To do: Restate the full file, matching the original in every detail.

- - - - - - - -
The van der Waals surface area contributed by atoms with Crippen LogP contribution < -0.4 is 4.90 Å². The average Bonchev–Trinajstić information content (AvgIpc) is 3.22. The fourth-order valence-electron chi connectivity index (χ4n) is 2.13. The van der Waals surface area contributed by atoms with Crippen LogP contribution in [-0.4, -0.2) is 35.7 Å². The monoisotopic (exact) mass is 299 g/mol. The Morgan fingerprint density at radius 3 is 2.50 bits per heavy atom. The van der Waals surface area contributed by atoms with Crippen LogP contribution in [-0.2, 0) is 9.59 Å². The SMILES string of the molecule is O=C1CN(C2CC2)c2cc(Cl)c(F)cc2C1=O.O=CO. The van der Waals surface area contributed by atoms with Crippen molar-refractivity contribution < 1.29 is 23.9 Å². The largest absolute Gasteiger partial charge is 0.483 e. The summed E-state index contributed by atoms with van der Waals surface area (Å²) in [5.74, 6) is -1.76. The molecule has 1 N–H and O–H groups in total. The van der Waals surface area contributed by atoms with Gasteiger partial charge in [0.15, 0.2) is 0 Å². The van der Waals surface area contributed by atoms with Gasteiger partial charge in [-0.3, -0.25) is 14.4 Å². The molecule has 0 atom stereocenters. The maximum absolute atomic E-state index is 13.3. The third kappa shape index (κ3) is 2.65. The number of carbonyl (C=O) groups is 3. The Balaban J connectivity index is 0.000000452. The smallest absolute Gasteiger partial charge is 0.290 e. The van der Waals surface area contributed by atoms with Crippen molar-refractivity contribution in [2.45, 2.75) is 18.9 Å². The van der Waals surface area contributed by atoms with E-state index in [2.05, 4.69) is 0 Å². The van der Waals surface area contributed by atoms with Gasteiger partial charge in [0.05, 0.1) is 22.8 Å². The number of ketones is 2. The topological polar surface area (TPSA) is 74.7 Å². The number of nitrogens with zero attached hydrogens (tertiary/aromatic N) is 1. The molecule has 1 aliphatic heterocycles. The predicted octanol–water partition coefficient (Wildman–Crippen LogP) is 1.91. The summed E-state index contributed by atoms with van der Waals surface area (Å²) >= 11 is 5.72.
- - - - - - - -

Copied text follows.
The van der Waals surface area contributed by atoms with Crippen LogP contribution < -0.4 is 4.90 Å². The average Bonchev–Trinajstić information content (AvgIpc) is 3.22. The fourth-order valence-electron chi connectivity index (χ4n) is 2.13. The van der Waals surface area contributed by atoms with Crippen LogP contribution in [-0.4, -0.2) is 35.7 Å². The monoisotopic (exact) mass is 299 g/mol. The Morgan fingerprint density at radius 3 is 2.50 bits per heavy atom. The van der Waals surface area contributed by atoms with Crippen LogP contribution in [-0.2, 0) is 9.59 Å². The SMILES string of the molecule is O=C1CN(C2CC2)c2cc(Cl)c(F)cc2C1=O.O=CO. The van der Waals surface area contributed by atoms with Crippen molar-refractivity contribution < 1.29 is 23.9 Å². The largest absolute Gasteiger partial charge is 0.483 e. The summed E-state index contributed by atoms with van der Waals surface area (Å²) in [5.74, 6) is -1.76. The molecule has 1 N–H and O–H groups in total. The van der Waals surface area contributed by atoms with Gasteiger partial charge in [0.15, 0.2) is 0 Å². The van der Waals surface area contributed by atoms with Gasteiger partial charge in [-0.3, -0.25) is 14.4 Å². The molecule has 0 atom stereocenters. The maximum absolute atomic E-state index is 13.3. The third kappa shape index (κ3) is 2.65. The number of carbonyl (C=O) groups is 3. The Balaban J connectivity index is 0.000000452. The smallest absolute Gasteiger partial charge is 0.290 e. The van der Waals surface area contributed by atoms with Crippen molar-refractivity contribution in [2.45, 2.75) is 18.9 Å². The van der Waals surface area contributed by atoms with E-state index in [2.05, 4.69) is 0 Å². The van der Waals surface area contributed by atoms with Gasteiger partial charge in [0.05, 0.1) is 22.8 Å². The number of ketones is 2. The topological polar surface area (TPSA) is 74.7 Å². The number of nitrogens with zero attached hydrogens (tertiary/aromatic N) is 1. The molecule has 1 aliphatic heterocycles. The predicted octanol–water partition coefficient (Wildman–Crippen LogP) is 1.91. The summed E-state index contributed by atoms with van der Waals surface area (Å²) >= 11 is 5.72.